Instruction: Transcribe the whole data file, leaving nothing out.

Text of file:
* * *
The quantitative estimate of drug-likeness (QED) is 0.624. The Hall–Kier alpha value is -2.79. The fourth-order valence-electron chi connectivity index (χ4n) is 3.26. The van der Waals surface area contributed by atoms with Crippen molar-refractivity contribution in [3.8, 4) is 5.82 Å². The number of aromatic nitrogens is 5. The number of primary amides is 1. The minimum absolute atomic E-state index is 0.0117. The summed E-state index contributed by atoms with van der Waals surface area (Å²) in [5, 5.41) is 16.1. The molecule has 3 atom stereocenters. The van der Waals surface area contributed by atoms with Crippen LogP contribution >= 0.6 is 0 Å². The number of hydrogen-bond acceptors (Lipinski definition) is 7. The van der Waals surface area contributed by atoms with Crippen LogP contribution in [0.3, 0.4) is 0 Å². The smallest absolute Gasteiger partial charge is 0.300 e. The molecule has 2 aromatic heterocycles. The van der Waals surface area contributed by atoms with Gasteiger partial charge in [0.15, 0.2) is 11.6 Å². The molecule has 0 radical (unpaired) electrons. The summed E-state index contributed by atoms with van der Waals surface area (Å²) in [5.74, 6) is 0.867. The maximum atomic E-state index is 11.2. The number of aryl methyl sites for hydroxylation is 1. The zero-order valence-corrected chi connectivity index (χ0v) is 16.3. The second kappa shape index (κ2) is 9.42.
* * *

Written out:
The quantitative estimate of drug-likeness (QED) is 0.624. The Hall–Kier alpha value is -2.79. The fourth-order valence-electron chi connectivity index (χ4n) is 3.26. The van der Waals surface area contributed by atoms with Crippen molar-refractivity contribution in [3.8, 4) is 5.82 Å². The number of aromatic nitrogens is 5. The number of primary amides is 1. The minimum absolute atomic E-state index is 0.0117. The summed E-state index contributed by atoms with van der Waals surface area (Å²) in [5, 5.41) is 16.1. The molecule has 3 atom stereocenters. The van der Waals surface area contributed by atoms with Crippen LogP contribution >= 0.6 is 0 Å². The number of hydrogen-bond acceptors (Lipinski definition) is 7. The van der Waals surface area contributed by atoms with Crippen LogP contribution in [0.3, 0.4) is 0 Å². The smallest absolute Gasteiger partial charge is 0.300 e. The molecule has 2 aromatic heterocycles. The van der Waals surface area contributed by atoms with Gasteiger partial charge in [0.15, 0.2) is 11.6 Å². The molecule has 0 radical (unpaired) electrons. The summed E-state index contributed by atoms with van der Waals surface area (Å²) in [5.74, 6) is 0.867. The maximum atomic E-state index is 11.2. The number of aryl methyl sites for hydroxylation is 1. The zero-order valence-corrected chi connectivity index (χ0v) is 16.3. The second kappa shape index (κ2) is 9.42.